Question: Discuss about the Cholecystitis and Laparoscopic Cholecystectomy. Answer: Introduction: Acute Cholecystitis is a disease that occurs due to severe inflammation of gall bladder and is also called as Gallstone disease. Sedentary lifestyle incorporating no physical activities, unhealthy diet and lifestyle oriented diseases such as morbid obesity, diabetes and others has led to the extreme prevalence of acute cholecystitis. Furthermore, Laparoscopic Cholecystectomy is a surgical treatment that is prevailing worldwide for the treatment of cholecystitis. The treatment is undertaken with optimal patient-oriented nursing care and formulation of condition oriented multidisciplinary team for the regulation of the treatment. This multidisciplinary team consist of different healthcare professional working all together for the regulation of effective treatment of the patient (Tornqvist et al., 2016). The topic of this report is a case study on acute cholecystitis and the effects of laparoscopic cholecystectomy targeting its merits and demerits. This report is an analysis the case of Joan Middleton who is suffering from acute cholecystitis, targeting the health alterations from the predetermined results, appropriate nursing methodologies and multidisciplinary team required for the treatment of the prevailing condition. Health condition: Cholecystitis is a medical condition which occurs due to the inflammation of gall bladder that is a profound resource of bile. The bile and its products are responsible for the digestion and absorption of fats and lipids such as triglycerides or phospholipids in small intestine. Medical condition cholecystitis hardens this bile blocking the passage and causing the inflammation of the gall bladder (Gurusamy et al., 2013). This condition is medically treated with the help of surgery called as laparoscopic cholecystectomy that undertakes removal of gall bladder with non-invasive technique with lesser post-operative pain. This surgery allows the patients to get discharged from the hospital same day of the operation or the very next day. Joan Middleton is a middle aged woman who is living a sedentary lifestyle and is suffering from lifestyle related diseases such as obesity and diabetes type 2. Furthermore, she has been diagnosed with acute cholecystitis and has undergone laparoscopic cho lecystectomy for the treatment. This surgery allows the patient to get discharged same day as of surgery or the very next day. But in her case, she has again developed same symptoms prior her surgery. Explanation of such health alteration could be the post-operative complications of the laparoscopic cholecystectomy surgery. This is considered to be one of the safest remedial treatment for cholecystitis but contains certain complications depending upon different conditions of the patients. In case of Joan Middleton, the signs and symptoms occurring in her post operation that are high pulse rate, high blood pressure, high fever and high respiration rate has led to the predetermination of certain possible complications such as bile leakage, severe anaesthetic implications, bile duct injury during surgery and post-cholecystectomy syndrome (Bickel et al., 2016). Bile leakage occurs when the bile leaks into the abdomen of the body passing through the tube which is blocked by certain clips required to seal the tube from one end after the removal of the gall bladder. Furthermore, another possible condition is bile duct injury that may happen during the laparoscopic cholecystectomy that leads to the leakage of the bile into abdomen or injury to other adjacent organs, arteries and capillaries. Besides this, complications can also arise from the anaesthesia provided to the patient during the surgery. The general anaesthesia leads to respiratory complications such as high respiration rate, high pulse rate, and high heart beat along with increased body temperature. Lastly, post-cholecystectomy syndrome can also be a possible reason of the altered signs and symptoms shown by Joan Middleton. This complication mainly occurs due to leakage of bile and persist for many days and months. One or more of these complications are the possible reasons of the ha phazard signs and symptoms shown by Joan Middleton after the conduction of laparoscopic cholecystectomy (Brooke et al., 2015). Nursing Settings: Effective patient-oriented nursing is required in case of Joan Middleton along with optimal implementation of pharmacological and non-pharmacological interventions. Nursing interventions priorities include balancing the equilibrium in respiration activity, prevention of any complications, optimal reporting on the existing condition, treatment and procedures and effective discussion with other healthcare professionals (Ignatavicius Workman, 2015). The safeguard interventions to be provided by nurse must be in accordance with optimal assessment of pain, promotion of comfort and rest, relaxing the patient, frequent communication, restricting and maintenance of dietary intake by restructuring the food consumption and analysing the laboratory results for future interventions. Different nursing care plan on the analysis on ineffective breathing pattern, acute pain and risk of infection are required for the optimal imparting of the treatment to Joan Middleton. Ineffective breathing pattern will undertake observation on respiration process and assistance on effective breathing (Lawrence, 2015). Acute pain will undertake optimal dispensation of medication and monitoring of the pain with the help of signs and symptoms. Furthermore, optimal implementation and regulation of non-pharmacological interventions such as massages, therapies and other to provide relief to the severity. Lastly, risk of infection will undertake the determination of infection and other conditions that leads to alteration in the predetermined results of laparoscopic cholecystectomy. This analysis is conducted with the help of personal protective equipment (PPE) (Dunphy et al., 2015). The analysis is required to be conducted on the probable source of the complications such as infection due to medication, bile leakage, anaesthesia and others. In addition to this, optimal reporting is an essential measure required to be undertaken for the consideration by other healthcare professionals. Furthermore, di scharge measures such as maintenance of the oxygen requirement, creating awareness on post-operative care to be undertaken by patient and his family and minimization of complications must be undertaken within two days of the discharge as prescribed. Oxygen requirement determines the rate of respiration, pulse rate, heartbeat of Joan Middleton and will help in undertaking optimal measures to lower it down. Awareness must be instilled on the post-operative care to be maintained after getting discharged from hospital at home by the patient and the family of the patient. Furthermore, balancing and maintaining of the prevalent signs and symptoms is essential in the hospital and as well as at home in order to minimize any sort of degrading implications to the patient (Doenges, Moorhouse Murr, 2014). Multidisciplinary Team: A multidisciplinary team or multiagency team is a group of different healthcare professionals working together for the remedial treatment of the patient. The multidisciplinary team approach the disease or illness by determining different possible solutions for the prevailing condition and planning a possible treatment that must be non-invasive and patient oriented. These two factors determines the extent of pharmacological and non-pharmacological interventions to be delivered by different healthcare professionals. Such team must consist of different patient-oriented professionals for targeting the severe condition (Weaver, Dy Rosen, 2014). Optimal treatment is conducted through the regulation of effective communication among all healthcare professionals with the help of reporting and change of shift report (cosr). Furthermore, the multidisciplinary team containing healthcare professionals must be accessible to all medications and non-pharmacological interventions and are required to be trained and experienced in their respective field for the effective imparting of the safeguard intervention. Besides this, they must be able to provide intervention in accordance with the laws and legislation of the specific country. Lastly, involvement of the patient and the family of the patient must be undertaken at the every step of the intervention as it will help in better response to the imparted treatment by the healthcare professionals to the patient (Santiago et al., 2014). In case of Joan Middleton, different healthcare professional can be radiologists, nurses, pharmacists, general physician, gastroenterologist, and physiotherapist. Radiologist is required for the undertaking of x-rays, computerized tomography scan, ultrasound and other essential scans required by the condition of Joan Middleton for the analysis of the existing issue. Nurses are pivot for the regulation of the treatment as they assist all other healthcare professionals and regulates the pharmacological and non-pharmacological interventions required by Joan Middleton. Pharmacists will provide medication as per the prescription on the haphazard signs and symptoms shown by Joan Middleton post operation (Basta et al., 2016). Gastroenterologists and general physician will assist the disease of Joan Middleton by undertaking detailed analysis on the organs present in the abdomen further determining possible remedial solutions to the altered signs and symptoms. Physiotherapist will help reduci ng the fat in Joan Middleton leading to reduction and maintenance of obesity and diabetes mellitus type 2. Furthermore, physiotherapist may help in reducing the pain occurring in the body (Karavias et al., 2015). Conclusion: This case study determines that sedentary lifestyle leads to many other critical and severe conditions such as cholecystitis besides obesity and diabetes mellitus. Cholecystitis can treated with the help of laparoscopic cholecystectomy which is a non-invasive surgical method of remedial treatment of cholecystitis. This surgical method is extremely effective and allows the discharge of the patient same day but carries certain complications such as bile leakage, injury to adjacent organs in abdomen, anaesthetic implications and post-cholecystectomy syndrome. These complications are required to be effectively treated within short period of time as repercussions can be devastating leading to ultimate death. Besides this, patient-oriented multidisciplinary team is required for the treatment of Joan Middleton. This team is required to contain different healthcare professionals from different sectors such as physiologist, general physician, gastroenterologist, nurses and pharmacist for the optimal regulation of the remedial treatment of the condition of Joan Middleton. The optimal formulation, implementation and regulation of concoction of pharmacological and non-pharmacological interventions as prescribed by the multidisciplinary team will lead to the discharge of Joan Middleton within two days. References: Basta, Y. L., Baur, O. L., van Dieren, S., Klinkenbijl, J. H., Fockens, P., Tytgat, K. M. (2016). Is there a Benefit of Multidisciplinary Cancer Team Meetings for Patients with Gastrointestinal Malignancies?.Annals of surgical oncology,23(8), 2430-2437. Bickel, A., Hoffman, R. S., Loberant, N., Weiss, M., Eitan, A. (2016). Timing of percutaneous cholecystostomy affects conversion rate of delayed laparoscopic cholecystectomy for severe acute cholecystitis.Surgical endoscopy,30(3), 1028-1033. Brooke?Smith, M., Figueras, J., Ullah, S., Rees, M., Vauthey, J. N., Hugh, T. J., ... Yokoyama, Y. (2015). Prospective evaluation of the International Study Group for Liver Surgery definition of bile leak after a liver resection and the role of routine operative drainage: an international multicentre study.HPB,17(1), 46-51. Doenges, M. E., Moorhouse, M. F., Murr, A. C. (2014).Nursing care plans: Guidelines for individualizing client care across the life span. FA Davis. Dunphy, L. M., Winland-Brown, J., Porter, B., Thomas, D. (2015).Primary Care: Art and Science of Advanced Practice Nursing. FA Davis. Gurusamy, K. S., Davidson, C., Gluud, C., Davidson, B. R. (2013). Early versus delayed laparoscopic cholecystectomy for people with acute cholecystitis.Cochrane Database Syst Rev,6. Ignatavicius, D. D., Workman, M. L. (2015).Medical-surgical nursing: Patient-centered collaborative care. Elsevier Health Sciences. Karavias, D., Kourea, H., Sotiriadi, A., Karnabatidis, D., Karavias, D. (2015). Gangrenous cholecystitis related to transcatheter arterial chemoembolization (TACE) treatment for hepatocellular carcinoma.Journal of Gastrointestinal Surgery,19(11), 2093-2095. Lawrence, R. (2015).Acute Cholecystitis. S. R. Eachempati, L. Reed (Eds.). Springer International Publishing. Santiago, C., Lazar, L., Jiang, D., Burns, K. E. (2014). A survey of the attitudes and perceptions of multidisciplinary team members towards family presence at bedside rounds in the intensive care unit.Intensive and Critical Care Nursing,30(1), 13-21. Trnqvist, B., Waage, A., Zheng, Z., Ye, W., Nilsson, M. (2016). Severity of Acute Cholecystitis and Risk of Iatrogenic Bile Duct Injury During Cholecystectomy, a Population-Based CaseControl Study.World journal of surgery,40(5), 1060-1067. Weaver, S. J., Dy, S. M., Rosen, M. A. (2014). Team-training in healthcare: a narrative synthesis of the literature.BMJ quality safety, bmjqs-2013.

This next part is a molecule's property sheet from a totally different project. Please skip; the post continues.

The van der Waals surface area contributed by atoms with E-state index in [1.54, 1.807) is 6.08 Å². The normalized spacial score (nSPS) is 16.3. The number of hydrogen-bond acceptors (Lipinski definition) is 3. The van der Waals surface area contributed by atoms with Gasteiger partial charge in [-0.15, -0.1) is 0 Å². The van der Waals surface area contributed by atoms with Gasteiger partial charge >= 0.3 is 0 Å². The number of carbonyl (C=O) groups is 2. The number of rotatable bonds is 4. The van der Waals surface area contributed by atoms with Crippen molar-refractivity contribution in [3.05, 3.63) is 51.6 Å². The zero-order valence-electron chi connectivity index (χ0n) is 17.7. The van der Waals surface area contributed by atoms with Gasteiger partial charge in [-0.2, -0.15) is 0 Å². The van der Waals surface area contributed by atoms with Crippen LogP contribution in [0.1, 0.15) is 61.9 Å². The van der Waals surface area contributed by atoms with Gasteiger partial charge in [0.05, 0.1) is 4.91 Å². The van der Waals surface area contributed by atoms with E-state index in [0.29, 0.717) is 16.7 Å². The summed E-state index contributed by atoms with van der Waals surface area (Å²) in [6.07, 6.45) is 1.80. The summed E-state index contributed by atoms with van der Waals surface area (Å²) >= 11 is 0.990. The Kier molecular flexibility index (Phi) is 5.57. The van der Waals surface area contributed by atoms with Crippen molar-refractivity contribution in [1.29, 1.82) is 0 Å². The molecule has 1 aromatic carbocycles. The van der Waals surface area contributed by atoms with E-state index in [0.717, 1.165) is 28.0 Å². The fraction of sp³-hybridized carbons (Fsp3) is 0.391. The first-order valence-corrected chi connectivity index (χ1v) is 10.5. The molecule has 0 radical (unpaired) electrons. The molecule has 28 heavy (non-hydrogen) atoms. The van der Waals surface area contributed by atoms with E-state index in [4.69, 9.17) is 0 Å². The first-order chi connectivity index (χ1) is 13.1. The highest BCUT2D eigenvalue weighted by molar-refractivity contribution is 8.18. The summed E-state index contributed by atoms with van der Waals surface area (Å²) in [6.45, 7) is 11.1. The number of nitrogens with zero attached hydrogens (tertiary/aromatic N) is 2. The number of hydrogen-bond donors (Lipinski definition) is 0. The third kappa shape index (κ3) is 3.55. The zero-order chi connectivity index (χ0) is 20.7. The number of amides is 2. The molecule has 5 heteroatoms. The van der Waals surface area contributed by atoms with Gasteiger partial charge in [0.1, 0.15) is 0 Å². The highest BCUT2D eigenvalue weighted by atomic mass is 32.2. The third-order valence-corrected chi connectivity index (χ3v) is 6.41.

Thursday, April 23, 2020